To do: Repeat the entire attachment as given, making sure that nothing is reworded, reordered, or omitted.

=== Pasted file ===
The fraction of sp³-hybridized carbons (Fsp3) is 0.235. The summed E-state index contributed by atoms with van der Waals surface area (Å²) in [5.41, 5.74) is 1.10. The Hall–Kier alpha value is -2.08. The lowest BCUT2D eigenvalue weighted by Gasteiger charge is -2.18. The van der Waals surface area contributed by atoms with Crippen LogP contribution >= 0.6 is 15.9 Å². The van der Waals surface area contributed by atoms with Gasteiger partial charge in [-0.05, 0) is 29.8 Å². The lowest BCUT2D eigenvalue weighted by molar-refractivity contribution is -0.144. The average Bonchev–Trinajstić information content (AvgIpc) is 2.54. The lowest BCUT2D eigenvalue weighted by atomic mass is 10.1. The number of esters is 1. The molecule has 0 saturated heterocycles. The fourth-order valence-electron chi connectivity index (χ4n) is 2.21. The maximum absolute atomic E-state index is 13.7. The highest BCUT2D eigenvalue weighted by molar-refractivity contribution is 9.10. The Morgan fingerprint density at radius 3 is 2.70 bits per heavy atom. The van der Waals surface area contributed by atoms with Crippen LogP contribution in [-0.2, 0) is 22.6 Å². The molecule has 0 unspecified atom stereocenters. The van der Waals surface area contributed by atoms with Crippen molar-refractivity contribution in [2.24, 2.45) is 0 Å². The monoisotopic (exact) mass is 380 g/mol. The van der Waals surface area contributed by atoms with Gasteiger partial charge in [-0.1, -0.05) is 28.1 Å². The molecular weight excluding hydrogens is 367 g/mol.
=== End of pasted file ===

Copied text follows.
The fraction of sp³-hybridized carbons (Fsp3) is 0.235. The summed E-state index contributed by atoms with van der Waals surface area (Å²) in [5.41, 5.74) is 1.10. The Hall–Kier alpha value is -2.08. The lowest BCUT2D eigenvalue weighted by Gasteiger charge is -2.18. The van der Waals surface area contributed by atoms with Crippen LogP contribution >= 0.6 is 15.9 Å². The van der Waals surface area contributed by atoms with Gasteiger partial charge in [-0.05, 0) is 29.8 Å². The lowest BCUT2D eigenvalue weighted by molar-refractivity contribution is -0.144. The average Bonchev–Trinajstić information content (AvgIpc) is 2.54. The lowest BCUT2D eigenvalue weighted by atomic mass is 10.1. The number of esters is 1. The molecule has 0 saturated heterocycles. The fourth-order valence-electron chi connectivity index (χ4n) is 2.21. The maximum absolute atomic E-state index is 13.7. The highest BCUT2D eigenvalue weighted by molar-refractivity contribution is 9.10. The Morgan fingerprint density at radius 3 is 2.70 bits per heavy atom. The van der Waals surface area contributed by atoms with Crippen LogP contribution in [-0.2, 0) is 22.6 Å². The molecule has 0 unspecified atom stereocenters. The van der Waals surface area contributed by atoms with Crippen molar-refractivity contribution in [2.24, 2.45) is 0 Å². The monoisotopic (exact) mass is 380 g/mol. The van der Waals surface area contributed by atoms with Gasteiger partial charge in [-0.1, -0.05) is 28.1 Å². The molecular weight excluding hydrogens is 367 g/mol.